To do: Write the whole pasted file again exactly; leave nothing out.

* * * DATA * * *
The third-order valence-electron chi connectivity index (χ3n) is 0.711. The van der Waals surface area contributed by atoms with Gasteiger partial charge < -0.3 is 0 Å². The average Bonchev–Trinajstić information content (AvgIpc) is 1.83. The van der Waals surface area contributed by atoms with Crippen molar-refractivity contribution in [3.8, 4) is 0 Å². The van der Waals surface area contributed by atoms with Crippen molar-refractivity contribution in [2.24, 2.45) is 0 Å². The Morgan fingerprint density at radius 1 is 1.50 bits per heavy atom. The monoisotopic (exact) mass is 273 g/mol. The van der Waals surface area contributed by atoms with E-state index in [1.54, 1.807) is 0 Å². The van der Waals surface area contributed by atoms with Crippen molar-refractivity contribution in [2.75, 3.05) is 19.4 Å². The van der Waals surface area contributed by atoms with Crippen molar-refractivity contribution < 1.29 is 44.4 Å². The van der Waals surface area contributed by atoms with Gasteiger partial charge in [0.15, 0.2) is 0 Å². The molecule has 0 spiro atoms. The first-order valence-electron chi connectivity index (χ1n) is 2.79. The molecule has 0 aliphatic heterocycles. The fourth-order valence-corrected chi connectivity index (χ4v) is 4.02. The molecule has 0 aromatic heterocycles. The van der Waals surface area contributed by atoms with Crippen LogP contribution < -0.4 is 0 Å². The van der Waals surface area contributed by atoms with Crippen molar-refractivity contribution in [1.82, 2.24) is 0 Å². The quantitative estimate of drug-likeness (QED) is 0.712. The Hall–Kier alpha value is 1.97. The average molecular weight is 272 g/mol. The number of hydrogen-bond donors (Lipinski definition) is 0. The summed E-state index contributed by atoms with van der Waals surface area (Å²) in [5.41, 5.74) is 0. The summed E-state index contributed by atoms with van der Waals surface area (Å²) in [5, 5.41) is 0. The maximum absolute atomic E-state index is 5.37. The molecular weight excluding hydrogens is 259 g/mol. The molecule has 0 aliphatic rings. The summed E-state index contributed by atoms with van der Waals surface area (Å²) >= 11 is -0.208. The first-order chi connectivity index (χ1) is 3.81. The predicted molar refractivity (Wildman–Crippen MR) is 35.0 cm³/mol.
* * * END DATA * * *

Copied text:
The third-order valence-electron chi connectivity index (χ3n) is 0.711. The van der Waals surface area contributed by atoms with Gasteiger partial charge < -0.3 is 0 Å². The average Bonchev–Trinajstić information content (AvgIpc) is 1.83. The van der Waals surface area contributed by atoms with Crippen molar-refractivity contribution in [3.8, 4) is 0 Å². The van der Waals surface area contributed by atoms with Crippen molar-refractivity contribution in [2.24, 2.45) is 0 Å². The Morgan fingerprint density at radius 1 is 1.50 bits per heavy atom. The monoisotopic (exact) mass is 273 g/mol. The van der Waals surface area contributed by atoms with E-state index in [1.54, 1.807) is 0 Å². The van der Waals surface area contributed by atoms with Crippen molar-refractivity contribution in [2.75, 3.05) is 19.4 Å². The van der Waals surface area contributed by atoms with Crippen molar-refractivity contribution < 1.29 is 44.4 Å². The van der Waals surface area contributed by atoms with Gasteiger partial charge in [0.15, 0.2) is 0 Å². The molecule has 0 spiro atoms. The first-order valence-electron chi connectivity index (χ1n) is 2.79. The molecule has 0 aliphatic heterocycles. The fourth-order valence-corrected chi connectivity index (χ4v) is 4.02. The molecule has 0 aromatic heterocycles. The van der Waals surface area contributed by atoms with Crippen LogP contribution < -0.4 is 0 Å². The van der Waals surface area contributed by atoms with Crippen molar-refractivity contribution in [1.82, 2.24) is 0 Å². The quantitative estimate of drug-likeness (QED) is 0.712. The Hall–Kier alpha value is 1.97. The average molecular weight is 272 g/mol. The number of hydrogen-bond donors (Lipinski definition) is 0. The summed E-state index contributed by atoms with van der Waals surface area (Å²) in [5.41, 5.74) is 0. The summed E-state index contributed by atoms with van der Waals surface area (Å²) in [5, 5.41) is 0. The maximum absolute atomic E-state index is 5.37. The molecular weight excluding hydrogens is 259 g/mol. The molecule has 0 aliphatic rings. The summed E-state index contributed by atoms with van der Waals surface area (Å²) >= 11 is -0.208. The first-order chi connectivity index (χ1) is 3.81. The predicted molar refractivity (Wildman–Crippen MR) is 35.0 cm³/mol.